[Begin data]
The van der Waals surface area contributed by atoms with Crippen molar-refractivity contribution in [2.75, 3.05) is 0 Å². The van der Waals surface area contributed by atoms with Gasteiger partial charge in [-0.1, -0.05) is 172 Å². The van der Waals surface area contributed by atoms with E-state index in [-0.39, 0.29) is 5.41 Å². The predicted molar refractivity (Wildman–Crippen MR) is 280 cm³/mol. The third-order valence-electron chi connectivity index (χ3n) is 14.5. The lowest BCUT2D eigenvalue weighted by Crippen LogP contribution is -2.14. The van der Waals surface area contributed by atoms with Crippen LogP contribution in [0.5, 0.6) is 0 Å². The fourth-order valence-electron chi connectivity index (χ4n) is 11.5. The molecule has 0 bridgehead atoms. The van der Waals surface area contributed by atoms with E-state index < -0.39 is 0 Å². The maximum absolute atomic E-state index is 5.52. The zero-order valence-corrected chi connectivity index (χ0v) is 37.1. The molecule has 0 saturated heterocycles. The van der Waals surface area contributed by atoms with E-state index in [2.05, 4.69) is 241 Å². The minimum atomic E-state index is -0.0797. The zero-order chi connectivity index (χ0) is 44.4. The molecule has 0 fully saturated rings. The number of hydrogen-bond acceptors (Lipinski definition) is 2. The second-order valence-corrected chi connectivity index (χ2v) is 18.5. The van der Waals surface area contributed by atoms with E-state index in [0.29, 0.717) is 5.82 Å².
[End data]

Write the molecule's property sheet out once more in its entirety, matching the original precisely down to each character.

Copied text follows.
The van der Waals surface area contributed by atoms with Crippen molar-refractivity contribution in [2.75, 3.05) is 0 Å². The van der Waals surface area contributed by atoms with Gasteiger partial charge in [-0.1, -0.05) is 172 Å². The van der Waals surface area contributed by atoms with E-state index in [-0.39, 0.29) is 5.41 Å². The predicted molar refractivity (Wildman–Crippen MR) is 280 cm³/mol. The third-order valence-electron chi connectivity index (χ3n) is 14.5. The lowest BCUT2D eigenvalue weighted by Crippen LogP contribution is -2.14. The van der Waals surface area contributed by atoms with Crippen LogP contribution in [0.5, 0.6) is 0 Å². The fourth-order valence-electron chi connectivity index (χ4n) is 11.5. The molecule has 0 bridgehead atoms. The van der Waals surface area contributed by atoms with E-state index < -0.39 is 0 Å². The maximum absolute atomic E-state index is 5.52. The zero-order valence-corrected chi connectivity index (χ0v) is 37.1. The molecule has 0 saturated heterocycles. The van der Waals surface area contributed by atoms with E-state index in [2.05, 4.69) is 241 Å². The minimum atomic E-state index is -0.0797. The zero-order chi connectivity index (χ0) is 44.4. The molecule has 0 fully saturated rings. The number of hydrogen-bond acceptors (Lipinski definition) is 2. The second-order valence-corrected chi connectivity index (χ2v) is 18.5. The van der Waals surface area contributed by atoms with E-state index in [0.29, 0.717) is 5.82 Å².